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February 21, 2013


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The switch from COBOL to java (and I've had unpleasant experience), at least in the Fortune X00 world (where most COBOL lives), isn't as many believe. In fact, most enterprise java applications are nearly line for line transliterations of existing COBOL. What was called "lipstick on a pig" in the days from MS/DOS to Win 3.1. "New" java applications are tied to the VSAM file images with which such developers are comfortable. There isn't much relational model in Fortune X00 RDBMS, COBOL or java. And don't get me started on the silliness of EJBs.

The switch, to extent that it does occur, from S* to R is rather different, in that all stat packs are tied to flatfile data images. Reading Muenchen's "R for SAS and SPSS Users" defines the landscape. I'm not all sure it's possible to transliterate the semantics of S* to R in the way that it's done from COBOL to java.

Also, in the interview with Mr. Rich, he says “When the 2008 recession hit,” he told me recently, “the question was how come we weren’t better prepared with all the money we’ve spent in the last decade on information systems? ..."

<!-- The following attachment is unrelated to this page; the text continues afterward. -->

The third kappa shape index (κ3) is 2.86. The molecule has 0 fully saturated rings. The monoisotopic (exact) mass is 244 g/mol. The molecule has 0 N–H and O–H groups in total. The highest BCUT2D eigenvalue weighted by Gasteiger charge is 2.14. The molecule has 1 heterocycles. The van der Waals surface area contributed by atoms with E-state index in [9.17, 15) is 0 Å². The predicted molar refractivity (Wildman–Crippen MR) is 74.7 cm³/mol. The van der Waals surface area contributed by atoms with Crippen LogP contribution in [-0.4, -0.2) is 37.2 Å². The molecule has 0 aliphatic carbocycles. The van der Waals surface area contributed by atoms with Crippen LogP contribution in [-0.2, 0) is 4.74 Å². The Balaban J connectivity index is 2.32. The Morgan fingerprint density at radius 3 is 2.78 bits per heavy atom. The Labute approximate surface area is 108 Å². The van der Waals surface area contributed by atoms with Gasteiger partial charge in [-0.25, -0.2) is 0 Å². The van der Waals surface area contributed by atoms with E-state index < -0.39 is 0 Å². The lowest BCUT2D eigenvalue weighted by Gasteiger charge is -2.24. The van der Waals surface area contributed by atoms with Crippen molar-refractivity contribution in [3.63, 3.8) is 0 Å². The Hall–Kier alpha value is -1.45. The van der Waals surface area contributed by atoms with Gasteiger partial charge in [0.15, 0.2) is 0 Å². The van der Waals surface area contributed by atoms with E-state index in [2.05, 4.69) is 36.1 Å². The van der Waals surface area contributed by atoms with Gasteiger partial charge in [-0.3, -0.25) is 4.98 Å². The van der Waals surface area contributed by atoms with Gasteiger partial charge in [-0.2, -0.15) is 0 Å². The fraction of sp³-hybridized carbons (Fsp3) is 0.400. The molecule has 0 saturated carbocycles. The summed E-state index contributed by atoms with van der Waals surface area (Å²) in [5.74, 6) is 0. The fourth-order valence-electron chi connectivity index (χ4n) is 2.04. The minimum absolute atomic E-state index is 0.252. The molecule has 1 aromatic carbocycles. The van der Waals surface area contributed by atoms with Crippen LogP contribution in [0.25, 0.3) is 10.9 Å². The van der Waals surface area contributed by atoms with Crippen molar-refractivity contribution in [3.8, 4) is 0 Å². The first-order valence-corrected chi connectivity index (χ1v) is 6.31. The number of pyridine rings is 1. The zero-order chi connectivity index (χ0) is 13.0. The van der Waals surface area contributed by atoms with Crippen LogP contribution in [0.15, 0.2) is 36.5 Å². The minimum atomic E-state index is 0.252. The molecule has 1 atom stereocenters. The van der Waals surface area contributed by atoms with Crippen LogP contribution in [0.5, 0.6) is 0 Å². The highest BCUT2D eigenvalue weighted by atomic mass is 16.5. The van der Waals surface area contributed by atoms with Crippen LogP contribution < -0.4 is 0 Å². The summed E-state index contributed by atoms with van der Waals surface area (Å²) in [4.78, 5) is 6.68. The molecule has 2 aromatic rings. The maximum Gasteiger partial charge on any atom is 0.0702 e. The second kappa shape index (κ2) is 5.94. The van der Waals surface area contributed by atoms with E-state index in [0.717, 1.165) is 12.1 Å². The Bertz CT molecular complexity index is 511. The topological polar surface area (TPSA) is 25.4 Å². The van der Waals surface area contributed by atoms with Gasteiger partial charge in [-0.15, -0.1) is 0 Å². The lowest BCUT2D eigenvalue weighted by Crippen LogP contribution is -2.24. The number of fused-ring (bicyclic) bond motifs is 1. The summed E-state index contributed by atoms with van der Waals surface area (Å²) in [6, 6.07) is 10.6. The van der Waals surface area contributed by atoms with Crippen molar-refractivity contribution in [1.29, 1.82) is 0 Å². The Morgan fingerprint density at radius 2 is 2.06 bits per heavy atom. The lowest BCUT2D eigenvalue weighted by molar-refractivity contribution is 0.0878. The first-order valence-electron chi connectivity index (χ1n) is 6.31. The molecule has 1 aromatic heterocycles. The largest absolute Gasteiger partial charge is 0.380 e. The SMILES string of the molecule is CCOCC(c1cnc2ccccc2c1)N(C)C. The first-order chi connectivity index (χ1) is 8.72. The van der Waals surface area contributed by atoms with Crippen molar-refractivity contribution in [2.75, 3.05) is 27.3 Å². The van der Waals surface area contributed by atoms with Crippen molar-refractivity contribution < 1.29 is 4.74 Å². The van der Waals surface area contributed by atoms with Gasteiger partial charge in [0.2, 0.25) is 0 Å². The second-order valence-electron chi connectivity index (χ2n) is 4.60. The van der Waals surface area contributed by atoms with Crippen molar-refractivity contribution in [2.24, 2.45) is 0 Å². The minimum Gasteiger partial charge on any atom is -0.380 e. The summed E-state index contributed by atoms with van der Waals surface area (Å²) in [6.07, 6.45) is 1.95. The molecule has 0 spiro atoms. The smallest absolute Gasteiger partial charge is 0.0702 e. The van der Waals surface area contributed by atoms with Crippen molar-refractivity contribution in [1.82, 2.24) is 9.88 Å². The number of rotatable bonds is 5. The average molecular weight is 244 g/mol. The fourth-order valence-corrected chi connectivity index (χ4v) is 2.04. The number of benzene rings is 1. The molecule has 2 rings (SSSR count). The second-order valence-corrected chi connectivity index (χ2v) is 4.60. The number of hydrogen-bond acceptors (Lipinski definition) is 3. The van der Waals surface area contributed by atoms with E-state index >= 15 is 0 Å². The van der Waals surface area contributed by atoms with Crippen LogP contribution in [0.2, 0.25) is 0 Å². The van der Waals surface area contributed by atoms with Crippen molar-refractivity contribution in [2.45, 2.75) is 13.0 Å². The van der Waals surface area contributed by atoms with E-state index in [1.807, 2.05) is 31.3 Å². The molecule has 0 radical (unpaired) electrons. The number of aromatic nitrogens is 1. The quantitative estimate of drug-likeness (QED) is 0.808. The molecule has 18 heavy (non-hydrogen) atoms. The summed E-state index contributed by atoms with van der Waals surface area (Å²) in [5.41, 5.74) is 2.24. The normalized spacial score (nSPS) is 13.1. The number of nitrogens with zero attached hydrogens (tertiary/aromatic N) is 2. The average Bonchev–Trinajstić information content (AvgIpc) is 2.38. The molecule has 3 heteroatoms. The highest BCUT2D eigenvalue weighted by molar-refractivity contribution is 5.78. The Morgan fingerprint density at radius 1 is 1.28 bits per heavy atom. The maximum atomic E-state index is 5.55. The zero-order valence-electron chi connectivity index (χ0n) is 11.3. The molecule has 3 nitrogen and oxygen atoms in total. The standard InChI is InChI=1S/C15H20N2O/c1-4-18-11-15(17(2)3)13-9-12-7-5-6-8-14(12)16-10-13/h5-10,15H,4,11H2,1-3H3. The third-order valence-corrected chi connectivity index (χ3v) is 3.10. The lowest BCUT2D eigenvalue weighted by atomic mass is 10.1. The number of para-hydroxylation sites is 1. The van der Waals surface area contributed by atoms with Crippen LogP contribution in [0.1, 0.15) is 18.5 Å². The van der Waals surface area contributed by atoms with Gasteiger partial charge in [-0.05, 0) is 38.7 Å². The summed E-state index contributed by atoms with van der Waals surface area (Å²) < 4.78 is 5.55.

The reason is that the quants (and their Suit handlers) chose to ignore the underlying data which was in plain sight: the gross divergence of median income from mortgage values; there was simply no way that house prices could rise without a foundation of rising median income, except through corruption in the mortgagers. (A precious few among the pundit class, including humble self, made the point.) The quants simply didn't wish to include such data in their models. Whether this was due to poor training in quants or mortgaging or simple corruption, I don't know. I've yet to read a mea culpa.

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